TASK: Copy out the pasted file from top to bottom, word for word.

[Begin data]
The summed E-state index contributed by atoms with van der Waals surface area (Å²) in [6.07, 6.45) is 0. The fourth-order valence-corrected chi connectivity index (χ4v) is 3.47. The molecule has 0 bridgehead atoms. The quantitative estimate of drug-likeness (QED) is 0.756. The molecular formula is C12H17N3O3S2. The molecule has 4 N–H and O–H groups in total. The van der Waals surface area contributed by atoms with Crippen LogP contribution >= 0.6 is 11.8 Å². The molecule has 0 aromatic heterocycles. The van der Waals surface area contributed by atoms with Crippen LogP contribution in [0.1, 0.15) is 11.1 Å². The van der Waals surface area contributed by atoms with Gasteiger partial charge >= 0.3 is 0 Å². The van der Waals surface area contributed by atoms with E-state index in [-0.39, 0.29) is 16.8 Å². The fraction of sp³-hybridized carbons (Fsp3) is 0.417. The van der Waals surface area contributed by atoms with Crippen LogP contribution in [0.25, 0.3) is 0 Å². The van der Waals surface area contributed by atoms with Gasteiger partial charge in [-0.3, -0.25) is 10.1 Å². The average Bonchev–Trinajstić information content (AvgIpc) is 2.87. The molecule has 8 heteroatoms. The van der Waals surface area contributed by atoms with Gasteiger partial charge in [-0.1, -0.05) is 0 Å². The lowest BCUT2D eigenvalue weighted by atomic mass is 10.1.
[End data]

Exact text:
The summed E-state index contributed by atoms with van der Waals surface area (Å²) in [6.07, 6.45) is 0. The fourth-order valence-corrected chi connectivity index (χ4v) is 3.47. The molecule has 0 bridgehead atoms. The quantitative estimate of drug-likeness (QED) is 0.756. The molecular formula is C12H17N3O3S2. The molecule has 4 N–H and O–H groups in total. The van der Waals surface area contributed by atoms with Crippen LogP contribution >= 0.6 is 11.8 Å². The molecule has 0 aromatic heterocycles. The van der Waals surface area contributed by atoms with Crippen LogP contribution in [0.1, 0.15) is 11.1 Å². The van der Waals surface area contributed by atoms with Gasteiger partial charge >= 0.3 is 0 Å². The van der Waals surface area contributed by atoms with E-state index in [-0.39, 0.29) is 16.8 Å². The fraction of sp³-hybridized carbons (Fsp3) is 0.417. The van der Waals surface area contributed by atoms with Crippen LogP contribution in [0.25, 0.3) is 0 Å². The van der Waals surface area contributed by atoms with Gasteiger partial charge in [-0.3, -0.25) is 10.1 Å². The average Bonchev–Trinajstić information content (AvgIpc) is 2.87. The molecule has 8 heteroatoms. The van der Waals surface area contributed by atoms with Gasteiger partial charge in [-0.1, -0.05) is 0 Å². The lowest BCUT2D eigenvalue weighted by atomic mass is 10.1.